Ellen DeGeneres sends love to Anne Heche's family after ex is declared 'brain dead'

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Actresses Ellen DeGeneres, left, and Anne Heche arrive at the 55th Annual Golden Globe Awards in Beverly Hills, Calif., Sunday, Jan. 18, 1998. Ellen is nominated for Best Actress in a comedy television series for her role in "Ellen." (AP Photo/Mark J. Terrill)
Ellen DeGeneres, left, and Anne Heche arrive at the 1998 Golden Globe Awards. (Mark J. Terrill / Associated Press)

After offering a tight-lipped reaction earlier this week, Ellen DeGeneres has spoken again about her former partner Anne Heche following reports that the actor is 'brain dead' after a fiery car crash in Mar Vista last week left her in a coma.

"This is a sad day," DeGeneres tweeted Friday morning. "I'm sending Anne's children, family and friends all of my love."

The 64-year-old former talk show host first commented on Heche's condition on Monday when approached by a Daily Mail photographer in Santa Barbara.

DeGeneres, who dated Heche from 1997 to 2000, kept her response short, saying, “We’re not in touch with each other, so I wouldn’t know.” She later added, "I don’t want anyone to be hurt.”

In 2001, DeGeneres spoke with The Times about the pain she felt after the pair's breakup.

"[I]t was the first time I ever had my heart broken. I’d always been the one to leave relationships, and I had been in long-term relationships, and it was the one time I really believed this is forever,” DeGeneres said at the time.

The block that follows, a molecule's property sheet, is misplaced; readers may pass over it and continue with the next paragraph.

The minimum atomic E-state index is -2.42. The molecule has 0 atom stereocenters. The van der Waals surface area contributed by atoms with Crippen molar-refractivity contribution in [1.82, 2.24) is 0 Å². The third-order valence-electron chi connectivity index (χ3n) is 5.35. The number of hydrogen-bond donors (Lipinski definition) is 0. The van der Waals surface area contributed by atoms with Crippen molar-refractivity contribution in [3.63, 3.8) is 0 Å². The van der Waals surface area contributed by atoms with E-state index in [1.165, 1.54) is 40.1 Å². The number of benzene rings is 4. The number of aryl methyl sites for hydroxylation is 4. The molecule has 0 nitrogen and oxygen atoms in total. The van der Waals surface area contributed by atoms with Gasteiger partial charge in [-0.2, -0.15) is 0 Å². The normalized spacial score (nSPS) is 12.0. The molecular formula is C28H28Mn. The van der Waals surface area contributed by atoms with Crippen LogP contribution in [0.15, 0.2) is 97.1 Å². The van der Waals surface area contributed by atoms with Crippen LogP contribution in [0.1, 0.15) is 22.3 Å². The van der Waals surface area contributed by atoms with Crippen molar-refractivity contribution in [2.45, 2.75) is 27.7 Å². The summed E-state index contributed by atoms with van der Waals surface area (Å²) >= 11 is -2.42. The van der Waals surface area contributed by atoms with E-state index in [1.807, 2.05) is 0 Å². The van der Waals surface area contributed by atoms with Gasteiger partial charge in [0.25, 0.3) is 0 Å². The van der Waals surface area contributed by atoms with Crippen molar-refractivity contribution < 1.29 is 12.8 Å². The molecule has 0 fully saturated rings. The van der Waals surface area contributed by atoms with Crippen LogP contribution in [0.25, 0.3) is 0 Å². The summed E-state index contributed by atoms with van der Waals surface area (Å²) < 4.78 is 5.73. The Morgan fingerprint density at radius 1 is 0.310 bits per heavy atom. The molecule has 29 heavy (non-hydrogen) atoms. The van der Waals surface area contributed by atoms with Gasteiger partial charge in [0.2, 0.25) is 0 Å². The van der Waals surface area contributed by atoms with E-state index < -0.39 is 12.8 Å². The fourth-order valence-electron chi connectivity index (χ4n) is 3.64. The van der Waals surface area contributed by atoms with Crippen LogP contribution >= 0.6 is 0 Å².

On Friday morning, a spokesperson told The Times that Heche's “heart is still beating” but that she remains on life support.

“She was declared brain dead last night but has been kept on life support for organ donation,” rep Holly Baird wrote in an email.

According to a statement on behalf of Heche's family and friends Thursday night, the actor is being kept on life support at the Grossman Burn Center at West Hills Hospital while medical staffers determine whether any of her organs are viable for donation, as had long been her wish.

“Anne had a huge heart and touched everyone she met with her generous spirit,” the statement said. “More than her extraordinary talent, she saw spreading kindness and joy as her life’s work — especially moving the needle for acceptance of who you love. She will be remembered for her courageous honesty and dearly missed for her light."

This story originally appeared in Los Angeles Times.